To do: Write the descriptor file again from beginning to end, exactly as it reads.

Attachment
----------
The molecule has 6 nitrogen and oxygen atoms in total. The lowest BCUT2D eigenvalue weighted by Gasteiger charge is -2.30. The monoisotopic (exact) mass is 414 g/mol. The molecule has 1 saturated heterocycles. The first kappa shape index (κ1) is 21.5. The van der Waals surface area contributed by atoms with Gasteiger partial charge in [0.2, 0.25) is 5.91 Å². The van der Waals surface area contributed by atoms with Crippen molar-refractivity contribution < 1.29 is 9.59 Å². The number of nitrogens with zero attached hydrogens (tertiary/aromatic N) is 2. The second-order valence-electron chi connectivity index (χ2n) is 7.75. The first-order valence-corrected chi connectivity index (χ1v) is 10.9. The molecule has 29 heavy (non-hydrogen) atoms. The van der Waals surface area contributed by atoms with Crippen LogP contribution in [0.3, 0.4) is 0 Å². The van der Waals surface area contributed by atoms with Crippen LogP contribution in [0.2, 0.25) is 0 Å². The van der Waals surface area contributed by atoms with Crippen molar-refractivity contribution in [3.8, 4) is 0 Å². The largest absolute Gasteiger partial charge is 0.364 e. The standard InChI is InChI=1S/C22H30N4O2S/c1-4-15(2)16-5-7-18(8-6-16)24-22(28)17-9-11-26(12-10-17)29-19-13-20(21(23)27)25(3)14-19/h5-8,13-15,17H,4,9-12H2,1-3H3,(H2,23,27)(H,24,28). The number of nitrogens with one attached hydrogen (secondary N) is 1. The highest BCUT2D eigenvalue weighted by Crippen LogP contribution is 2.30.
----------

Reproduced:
The molecule has 6 nitrogen and oxygen atoms in total. The lowest BCUT2D eigenvalue weighted by Gasteiger charge is -2.30. The monoisotopic (exact) mass is 414 g/mol. The molecule has 1 saturated heterocycles. The first kappa shape index (κ1) is 21.5. The van der Waals surface area contributed by atoms with Gasteiger partial charge in [0.2, 0.25) is 5.91 Å². The van der Waals surface area contributed by atoms with Crippen molar-refractivity contribution < 1.29 is 9.59 Å². The number of nitrogens with zero attached hydrogens (tertiary/aromatic N) is 2. The second-order valence-electron chi connectivity index (χ2n) is 7.75. The first-order valence-corrected chi connectivity index (χ1v) is 10.9. The molecule has 29 heavy (non-hydrogen) atoms. The van der Waals surface area contributed by atoms with Crippen LogP contribution in [0.3, 0.4) is 0 Å². The van der Waals surface area contributed by atoms with Crippen LogP contribution in [0.2, 0.25) is 0 Å². The van der Waals surface area contributed by atoms with Crippen molar-refractivity contribution in [3.8, 4) is 0 Å². The largest absolute Gasteiger partial charge is 0.364 e. The standard InChI is InChI=1S/C22H30N4O2S/c1-4-15(2)16-5-7-18(8-6-16)24-22(28)17-9-11-26(12-10-17)29-19-13-20(21(23)27)25(3)14-19/h5-8,13-15,17H,4,9-12H2,1-3H3,(H2,23,27)(H,24,28). The number of nitrogens with one attached hydrogen (secondary N) is 1. The highest BCUT2D eigenvalue weighted by Crippen LogP contribution is 2.30.